I recently watched a video sent to me by my Peak Performance partner, which was a live workshop taping of my mentor, Darren Hardy. In this session, he gives what he calls the secrets of super-achievers. As he describes, there is a difference between overachievers and super-achievers. Overachievers accomplish a lot but see less than desired results, while super-achievers are just the opposite – they do less and see optimum results.
Now, by doing less he does not mean to become lazy or to punt things down the field. Watch this brief clip from the workshop: http://www.tubechop.com/watch/4451082
So, the question is: what am I willing to give up?
As I listened to this portion of the talk, I began to think of things that I could quit doing that are simply not worth what I believe to be the value of my time. Again, the idea is not to start a list of things that are below me… but rather, a list of things that I should either cut out of day, or things that I should delegate to others.
As a personal example: our home has a long driveway that is completely covered with the heavy snowfall and drifting that we’ve had over the past week. I got stuck in our driveway this morning while heading out to a kid activity. After several minutes of the forward-reverse game, attempting to push, a couple of swear words, and the promise to move somewhere warm, I was able to get the tires moving down the driveway. When I returned home, I decided to suit up and head out to shovel at least our garage apron. I quickly found out that after several days of driving over the snow, and with very low temperatures, I could not break much of the under layer loose with the snow shovel.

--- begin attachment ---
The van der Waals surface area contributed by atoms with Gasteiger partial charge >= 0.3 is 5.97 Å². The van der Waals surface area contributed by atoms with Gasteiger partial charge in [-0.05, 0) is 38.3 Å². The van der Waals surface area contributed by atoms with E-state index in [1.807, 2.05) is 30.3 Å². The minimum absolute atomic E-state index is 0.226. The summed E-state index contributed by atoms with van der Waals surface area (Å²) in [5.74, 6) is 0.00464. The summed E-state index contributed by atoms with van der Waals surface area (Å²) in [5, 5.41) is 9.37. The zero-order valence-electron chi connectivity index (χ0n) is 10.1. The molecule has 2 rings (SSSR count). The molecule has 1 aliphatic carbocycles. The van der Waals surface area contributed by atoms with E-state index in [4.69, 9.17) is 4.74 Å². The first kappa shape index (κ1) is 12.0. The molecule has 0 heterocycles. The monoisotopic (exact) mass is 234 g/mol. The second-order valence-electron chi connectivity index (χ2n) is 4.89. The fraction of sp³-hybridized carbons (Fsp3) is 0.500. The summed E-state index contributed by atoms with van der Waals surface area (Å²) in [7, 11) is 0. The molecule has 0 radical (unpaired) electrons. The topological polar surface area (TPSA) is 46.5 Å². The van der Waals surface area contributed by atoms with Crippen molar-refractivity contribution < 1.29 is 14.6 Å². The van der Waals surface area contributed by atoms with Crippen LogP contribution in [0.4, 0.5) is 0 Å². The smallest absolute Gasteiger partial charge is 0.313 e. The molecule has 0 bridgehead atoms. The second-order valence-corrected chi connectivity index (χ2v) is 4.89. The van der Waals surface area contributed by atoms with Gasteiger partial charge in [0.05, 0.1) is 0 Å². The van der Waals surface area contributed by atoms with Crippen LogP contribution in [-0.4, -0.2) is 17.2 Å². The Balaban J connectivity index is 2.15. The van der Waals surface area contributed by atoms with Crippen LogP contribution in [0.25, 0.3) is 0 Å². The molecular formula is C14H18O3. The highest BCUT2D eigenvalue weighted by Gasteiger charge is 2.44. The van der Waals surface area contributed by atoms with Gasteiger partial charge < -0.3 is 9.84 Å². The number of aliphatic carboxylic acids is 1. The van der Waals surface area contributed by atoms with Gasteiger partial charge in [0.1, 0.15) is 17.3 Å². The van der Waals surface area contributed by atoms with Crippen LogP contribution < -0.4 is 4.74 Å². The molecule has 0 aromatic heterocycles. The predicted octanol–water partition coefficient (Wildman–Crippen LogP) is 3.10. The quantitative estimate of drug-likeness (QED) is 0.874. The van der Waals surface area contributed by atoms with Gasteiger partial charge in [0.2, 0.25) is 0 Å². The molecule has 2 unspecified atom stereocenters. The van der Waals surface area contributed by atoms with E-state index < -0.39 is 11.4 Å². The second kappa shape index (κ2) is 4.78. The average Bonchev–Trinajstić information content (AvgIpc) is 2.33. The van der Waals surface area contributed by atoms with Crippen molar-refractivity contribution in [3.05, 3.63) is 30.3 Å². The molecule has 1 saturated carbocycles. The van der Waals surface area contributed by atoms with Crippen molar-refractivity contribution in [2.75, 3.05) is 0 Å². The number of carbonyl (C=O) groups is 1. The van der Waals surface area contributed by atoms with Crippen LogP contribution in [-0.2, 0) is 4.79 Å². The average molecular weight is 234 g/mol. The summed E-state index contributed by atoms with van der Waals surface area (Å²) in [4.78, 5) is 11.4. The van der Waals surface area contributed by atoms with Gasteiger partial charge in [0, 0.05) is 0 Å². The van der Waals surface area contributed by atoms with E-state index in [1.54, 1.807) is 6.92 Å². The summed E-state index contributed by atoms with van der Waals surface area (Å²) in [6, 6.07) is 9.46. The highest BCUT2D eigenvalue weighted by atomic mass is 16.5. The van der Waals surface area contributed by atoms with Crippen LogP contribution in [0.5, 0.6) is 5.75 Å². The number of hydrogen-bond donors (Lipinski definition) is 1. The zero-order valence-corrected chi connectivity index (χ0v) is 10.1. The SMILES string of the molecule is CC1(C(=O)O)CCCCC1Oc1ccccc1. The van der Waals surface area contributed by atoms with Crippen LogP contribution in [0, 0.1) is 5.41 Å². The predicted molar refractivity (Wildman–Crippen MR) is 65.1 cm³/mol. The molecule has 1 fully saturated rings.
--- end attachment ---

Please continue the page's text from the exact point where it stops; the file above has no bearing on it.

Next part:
Rather than fighting with the shovel, or taking on the frustration of being stuck, shouldn’t I call a neighbor or local contractor who can plow our driveway within a matter of minutes? When I think about it, this is a no-brainer. For a mere $20 I can trade hours of physical strain and the frustration of being stuck in my own driveway! There’s a task I should delegate – my time is worth way more than what it would cost to give up that task to someone far more capable.
I have decided on a couple of things that I’m giving up on my way to going from over-achiever to super-achiever:
- I will stop following the political mess in Washington: This one is hard for me, so it goes to the top. I am not choosing to be an uninformed citizen, but I am choosing to avoid being sucked into the garbage that happens between our crappy politicians. Their drama, and the political pundits, are not worth my time.
- I will stop allowing myself to waste time on Facebook and other social media: I want to be connected to folks, social media channels can quickly become massive time warps. It is not worth my time.
- I will stop going to bed so late: This is a major point from this week’s mentor sessions with Darren – go to bed early, get up early. Benjamin Franklin once said, “Early to bed, early to rise, makes a man healthy, wealthy, and wise.” So, even though that voice in my brain may be telling me I’m not tired, I will set my goal to shut everything down and go to bed no later than 10 p.m. Staying up late for any other reason is not worth my time.
These are relatively easy wins, but also areas that will give me back the time I need to focus on becoming world-class in other areas.
The three step formula to becoming a super-achiever
Darren explains in the clip that super-achievers suck at a lot of things, but are world-class in one or two things. Overachievers tend to become mediocre at many things and world-class in none. Darren also talks about the secret of super-achievers is the ability to say “no.” He goes on later in the presentation to give the three simple steps that every super-achiever does – Richard Branson, Donald Trump, Steve Jobs, Bill Gates, Warren Buffet – three things they do to remain super-achievers.
Want to know what they are? Of course you do. Watch the full video here.
What are you willing to give up to achieve more? Share below: